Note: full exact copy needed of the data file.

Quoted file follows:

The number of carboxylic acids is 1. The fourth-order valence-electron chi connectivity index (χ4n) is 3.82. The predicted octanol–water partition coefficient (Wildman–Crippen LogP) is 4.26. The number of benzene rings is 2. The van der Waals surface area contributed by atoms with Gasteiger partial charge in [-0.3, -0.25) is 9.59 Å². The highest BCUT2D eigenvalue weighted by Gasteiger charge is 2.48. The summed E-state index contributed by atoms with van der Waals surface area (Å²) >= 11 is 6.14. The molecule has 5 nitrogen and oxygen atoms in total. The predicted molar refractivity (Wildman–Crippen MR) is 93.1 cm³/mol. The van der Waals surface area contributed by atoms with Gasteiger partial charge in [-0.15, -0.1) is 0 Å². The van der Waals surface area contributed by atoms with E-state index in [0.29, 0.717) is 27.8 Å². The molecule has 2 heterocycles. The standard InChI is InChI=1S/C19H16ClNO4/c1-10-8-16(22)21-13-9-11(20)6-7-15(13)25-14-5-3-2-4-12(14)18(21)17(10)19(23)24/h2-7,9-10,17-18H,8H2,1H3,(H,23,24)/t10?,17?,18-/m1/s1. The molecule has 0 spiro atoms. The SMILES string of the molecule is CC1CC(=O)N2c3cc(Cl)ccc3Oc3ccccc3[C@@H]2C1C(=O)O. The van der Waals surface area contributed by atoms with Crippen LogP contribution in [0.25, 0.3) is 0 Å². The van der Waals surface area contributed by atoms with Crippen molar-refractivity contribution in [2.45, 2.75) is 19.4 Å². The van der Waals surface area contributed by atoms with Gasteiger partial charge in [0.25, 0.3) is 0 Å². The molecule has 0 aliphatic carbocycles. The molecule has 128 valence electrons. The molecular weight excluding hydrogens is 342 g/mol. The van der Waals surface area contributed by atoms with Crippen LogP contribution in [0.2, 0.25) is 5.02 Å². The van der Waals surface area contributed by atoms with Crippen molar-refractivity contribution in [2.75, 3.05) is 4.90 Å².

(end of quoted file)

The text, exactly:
The number of carboxylic acids is 1. The fourth-order valence-electron chi connectivity index (χ4n) is 3.82. The predicted octanol–water partition coefficient (Wildman–Crippen LogP) is 4.26. The number of benzene rings is 2. The van der Waals surface area contributed by atoms with Gasteiger partial charge in [-0.3, -0.25) is 9.59 Å². The highest BCUT2D eigenvalue weighted by Gasteiger charge is 2.48. The summed E-state index contributed by atoms with van der Waals surface area (Å²) >= 11 is 6.14. The molecule has 5 nitrogen and oxygen atoms in total. The predicted molar refractivity (Wildman–Crippen MR) is 93.1 cm³/mol. The van der Waals surface area contributed by atoms with Gasteiger partial charge in [-0.15, -0.1) is 0 Å². The van der Waals surface area contributed by atoms with E-state index in [0.29, 0.717) is 27.8 Å². The molecule has 2 heterocycles. The standard InChI is InChI=1S/C19H16ClNO4/c1-10-8-16(22)21-13-9-11(20)6-7-15(13)25-14-5-3-2-4-12(14)18(21)17(10)19(23)24/h2-7,9-10,17-18H,8H2,1H3,(H,23,24)/t10?,17?,18-/m1/s1. The molecule has 0 spiro atoms. The SMILES string of the molecule is CC1CC(=O)N2c3cc(Cl)ccc3Oc3ccccc3[C@@H]2C1C(=O)O. The van der Waals surface area contributed by atoms with Crippen LogP contribution in [0.25, 0.3) is 0 Å². The van der Waals surface area contributed by atoms with Crippen molar-refractivity contribution in [2.45, 2.75) is 19.4 Å². The van der Waals surface area contributed by atoms with Gasteiger partial charge in [0.25, 0.3) is 0 Å². The molecule has 0 aliphatic carbocycles. The molecule has 128 valence electrons. The molecular weight excluding hydrogens is 342 g/mol. The van der Waals surface area contributed by atoms with Crippen LogP contribution in [0.2, 0.25) is 5.02 Å². The van der Waals surface area contributed by atoms with Crippen molar-refractivity contribution in [2.75, 3.05) is 4.90 Å².